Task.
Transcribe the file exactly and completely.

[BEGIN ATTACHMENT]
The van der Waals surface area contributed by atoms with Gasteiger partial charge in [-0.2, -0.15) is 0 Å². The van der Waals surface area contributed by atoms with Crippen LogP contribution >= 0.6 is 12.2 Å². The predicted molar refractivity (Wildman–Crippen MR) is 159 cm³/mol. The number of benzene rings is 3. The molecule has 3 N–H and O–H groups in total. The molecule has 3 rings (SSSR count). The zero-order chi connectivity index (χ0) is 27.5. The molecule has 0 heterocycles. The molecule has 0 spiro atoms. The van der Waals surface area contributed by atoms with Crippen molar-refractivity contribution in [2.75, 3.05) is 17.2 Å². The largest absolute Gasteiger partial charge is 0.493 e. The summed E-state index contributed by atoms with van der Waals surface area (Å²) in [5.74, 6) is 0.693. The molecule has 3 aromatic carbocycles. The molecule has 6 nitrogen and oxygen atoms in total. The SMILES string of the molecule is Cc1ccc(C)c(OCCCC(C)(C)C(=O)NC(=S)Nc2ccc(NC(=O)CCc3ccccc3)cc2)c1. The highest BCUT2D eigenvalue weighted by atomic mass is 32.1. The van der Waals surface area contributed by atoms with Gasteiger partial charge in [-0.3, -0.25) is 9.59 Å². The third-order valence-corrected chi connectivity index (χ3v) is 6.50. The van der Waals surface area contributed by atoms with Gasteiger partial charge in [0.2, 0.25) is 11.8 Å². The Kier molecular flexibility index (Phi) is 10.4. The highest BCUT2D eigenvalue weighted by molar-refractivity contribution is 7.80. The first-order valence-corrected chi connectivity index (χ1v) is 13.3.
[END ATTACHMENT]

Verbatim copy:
The van der Waals surface area contributed by atoms with Gasteiger partial charge in [-0.2, -0.15) is 0 Å². The van der Waals surface area contributed by atoms with Crippen LogP contribution >= 0.6 is 12.2 Å². The predicted molar refractivity (Wildman–Crippen MR) is 159 cm³/mol. The number of benzene rings is 3. The molecule has 3 N–H and O–H groups in total. The molecule has 3 rings (SSSR count). The zero-order chi connectivity index (χ0) is 27.5. The molecule has 0 heterocycles. The molecule has 0 spiro atoms. The van der Waals surface area contributed by atoms with Crippen molar-refractivity contribution in [2.75, 3.05) is 17.2 Å². The largest absolute Gasteiger partial charge is 0.493 e. The summed E-state index contributed by atoms with van der Waals surface area (Å²) in [5.74, 6) is 0.693. The molecule has 3 aromatic carbocycles. The molecule has 6 nitrogen and oxygen atoms in total. The SMILES string of the molecule is Cc1ccc(C)c(OCCCC(C)(C)C(=O)NC(=S)Nc2ccc(NC(=O)CCc3ccccc3)cc2)c1. The highest BCUT2D eigenvalue weighted by atomic mass is 32.1. The van der Waals surface area contributed by atoms with Gasteiger partial charge in [-0.3, -0.25) is 9.59 Å². The third-order valence-corrected chi connectivity index (χ3v) is 6.50. The van der Waals surface area contributed by atoms with Gasteiger partial charge in [0.2, 0.25) is 11.8 Å². The Kier molecular flexibility index (Phi) is 10.4. The highest BCUT2D eigenvalue weighted by molar-refractivity contribution is 7.80. The first-order valence-corrected chi connectivity index (χ1v) is 13.3.